Dr. Eliot Atekwana

Dr. Eliot Atekwana

Info & Affiliations

Professor, Earth and Planetary Sciences
University of California, Davis

Ph.D., Hydrogeology, Western Michigan University, 1996
M.S., Geology, Howard University, 1987
B.S., Geology, University of Maryland, College Park, 1984

GSA Fellow (2012)

Eliot Atekwana

Dr. Eliot Atekwana began his scientific career researching landfill leachate retention for his undergraduate senior thesis. The project kindled an interest in hydrogeology and geochemistry that ultimately led him to complete a Ph.D. thesis investigating the influence of a Kalamazoo, Michigan landfill on regional groundwater. As an undergraduate, Eliot met fellow geologist Estella Nkwate (now Atekwana). The two married, started a family, navigated the challenging academic “two-body-problem”, and began a highly productive scholarly partnership that has spanned multiple disciplines, continents, and decades. Drs. E.A. Atekwana (yes, they share the same initials) are the Power Couple of biogeophysics.

Eliot is hard to pin down as a scientist because his research interests and involvement are so varied. He is a stable isotope geochemist. He is a hydrogeologist. He is a biogeophysicist. He is a geomicrobiologist. He studies the geochemistry of hot springs in rift basins, and carbon isotopes in landfill leachate plumes, acid mine drainage, and in microbial redox processes. He developed what is now a standard method for dissolved inorganic carbon measurements. Some of his recent projects have resulted in papers on everything from riverine carbon isotope evolution in the Okavango Delta, to acid mine drainage, models of biofilm growth, carbonate spring isotopes, nitrate contamination at a home in Oklahoma, shale permeability, and even the structure of the Malawi Rift. Although he is a Jack-of-all-trades Earth scientist who brings an analytical approach to any problem he engages with and is respected for his versatility and expertise in many fields, his core expertise is stable isotope geochemistry, especially carbon isotope evolution in aqueous systems.

He is also a dedicated mentor of graduate students and undergraduates whose students appreciate his commitment to their projects and development as scientists (rumor has it that he asks a lot of really hard questions), as well as his sense of humor.

Eliot and his wife Estella have three children and a lot of stories and advice about navigating academia as a dual-career couple, having both survived many moves and lived apart for years as a family with young children before finally negotiating positions in the same place. The two enjoy working closely together, which has led to important interdisciplinary connections and established them as key founders of the field of Biogeophysics. However, their collaboration has also presented challenges with getting proper recognition as individual scientists. The scientific versatility of both Eliot and Estella means that people who do not know them well often credit Estella for Eliot’s work, and vice-versa. One strategy Eliot has found to combat this is maintaining distinct lines of research in addition to his collaborative work with Estella.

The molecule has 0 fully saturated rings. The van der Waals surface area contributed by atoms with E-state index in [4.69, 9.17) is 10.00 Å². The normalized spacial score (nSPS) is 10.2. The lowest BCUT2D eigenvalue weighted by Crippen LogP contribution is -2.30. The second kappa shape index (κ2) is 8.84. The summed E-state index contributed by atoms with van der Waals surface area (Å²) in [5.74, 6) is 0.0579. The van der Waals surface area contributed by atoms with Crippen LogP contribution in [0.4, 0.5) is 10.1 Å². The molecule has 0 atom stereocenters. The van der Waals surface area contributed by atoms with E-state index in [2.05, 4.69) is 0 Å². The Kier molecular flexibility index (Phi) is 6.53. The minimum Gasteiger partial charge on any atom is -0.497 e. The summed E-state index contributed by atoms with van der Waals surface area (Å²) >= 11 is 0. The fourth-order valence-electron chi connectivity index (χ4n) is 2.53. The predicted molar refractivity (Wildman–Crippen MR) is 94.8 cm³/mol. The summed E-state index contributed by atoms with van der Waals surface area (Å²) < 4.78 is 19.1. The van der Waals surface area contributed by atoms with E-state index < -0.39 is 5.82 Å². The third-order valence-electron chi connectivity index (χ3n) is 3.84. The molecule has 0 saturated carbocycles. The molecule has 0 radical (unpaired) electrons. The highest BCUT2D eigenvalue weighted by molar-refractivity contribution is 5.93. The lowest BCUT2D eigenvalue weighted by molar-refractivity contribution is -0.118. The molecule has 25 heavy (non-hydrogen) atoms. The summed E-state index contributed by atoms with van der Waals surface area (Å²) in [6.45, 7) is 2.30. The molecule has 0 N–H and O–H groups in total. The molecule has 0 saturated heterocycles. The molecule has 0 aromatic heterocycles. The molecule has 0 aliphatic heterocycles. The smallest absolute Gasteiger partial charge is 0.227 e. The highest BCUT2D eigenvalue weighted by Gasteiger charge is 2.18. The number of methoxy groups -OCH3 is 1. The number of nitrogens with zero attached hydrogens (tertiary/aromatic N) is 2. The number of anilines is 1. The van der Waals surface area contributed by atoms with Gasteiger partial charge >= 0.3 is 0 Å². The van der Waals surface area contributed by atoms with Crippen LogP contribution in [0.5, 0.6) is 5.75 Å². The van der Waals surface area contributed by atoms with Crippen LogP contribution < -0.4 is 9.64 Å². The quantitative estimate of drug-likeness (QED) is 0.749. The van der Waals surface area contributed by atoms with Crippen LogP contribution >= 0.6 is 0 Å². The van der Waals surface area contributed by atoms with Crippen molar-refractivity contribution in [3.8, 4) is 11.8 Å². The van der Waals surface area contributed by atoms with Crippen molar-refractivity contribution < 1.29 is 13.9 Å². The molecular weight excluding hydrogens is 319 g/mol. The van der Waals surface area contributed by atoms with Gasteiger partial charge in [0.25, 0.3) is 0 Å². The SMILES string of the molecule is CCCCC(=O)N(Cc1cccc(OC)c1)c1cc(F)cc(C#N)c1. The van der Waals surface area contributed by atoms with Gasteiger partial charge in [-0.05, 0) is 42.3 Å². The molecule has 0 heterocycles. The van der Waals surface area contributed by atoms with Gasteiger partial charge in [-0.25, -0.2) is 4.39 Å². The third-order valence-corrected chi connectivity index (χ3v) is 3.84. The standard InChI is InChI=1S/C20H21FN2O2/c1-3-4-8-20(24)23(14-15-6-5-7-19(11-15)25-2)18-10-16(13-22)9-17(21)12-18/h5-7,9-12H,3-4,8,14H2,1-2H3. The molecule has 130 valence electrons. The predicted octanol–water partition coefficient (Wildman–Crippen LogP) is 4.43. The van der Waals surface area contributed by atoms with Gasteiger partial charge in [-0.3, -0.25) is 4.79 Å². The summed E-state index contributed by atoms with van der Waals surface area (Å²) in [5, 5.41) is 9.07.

Highlighted works:

Atekwana, E.A., and Krishnamurthy, and R.V., 1998, Seasonal variations of dissolved inorganic carbon and δ13C of surface waters: application of a modified gas evolution technique: Journal of Hydrology, v. 205, p. 265–278, doi:10.1016/S0022-1694(98)00080-8

Atekwana, E.A., Atekwana, E.A., Rowe, R.S., Werkema Jr., D.D., and Legall, F.D., 2004, The relationship of total dissolved solids measurements to bulk electrical conductivity in an aquifer contaminated with hydrocarbon: Journal of Applied Geophysics, v. 56, p. 281–294, doi:10.1016/j.jappgeo.2004.08.003

Atekwana, E.A., Atekwana, E.A., Legall, F.D., and Krishnamurthy, R.V., 2004, Field evidence for geophysical detection of subsurface zones of enhanced microbial activity: Geophysical Research Letters, v. 31, p. L23603, doi:10.1029/2004GL021576

Atekwana, E.A. and Fonyuy, E.W., 2009, Dissolved inorganic carbon concentrations and stable carbon isotope ratios in streams polluted by variable amounts of acid mine drainage: Journal of hydrology, v. 372, p. 136–148, doi:10.1016/j.jhydrol.2009.04.010

Ali, H.N. and Atekwana, E.A., 2011, The effect of sulfuric acid neutralization on carbonate and stable carbon isotope evolution of shallow groundwater: Chemical Geology, v. 284, p. 217–228. doi:10.1016/j.chemgeo.2011.02.023

Akoko, E., Atekwana, E.A., Cruse, A.M., Molwalefhe, L. and Masamba, W.R., 2013, River-wetland interaction and carbon cycling in a semi-arid riverine system: the Okavango Delta, Botswana: Biogeochemistry, v. 114, p. 359–380, doi:10.1007/s10533-012-9817-x

Abongwa, P.T. and Atekwana, E.A., 2013, Assessing the temporal evolution of dissolved inorganic carbon in waters exposed to atmospheric CO2(g): A laboratory approach: Journal of Hydrology, v. 505, pp.250–265, doi:10.1016/j.jhydrol.2013.09.045

Atekwana, E.A. and Geyer, C.J., 2018, Spatial and temporal variations in the geochemistry of shallow groundwater contaminated with nitrate at a residential site: Environmental Science and Pollution Research, v. 25, p. 27155–27172, doi:10.1007/s11356-018-2714-7




SEG Seismic Soundoff Podcast: Developing biogeophysics and the search for life with Estella Atekwana (24:47)


biogeophysics, deep biosphere, geochemistry, carbonates, environmental geomicrobiology, Black geobiologists, distinguished career, family life, dual-career couples

Bio written by Carie Frantz, June 2020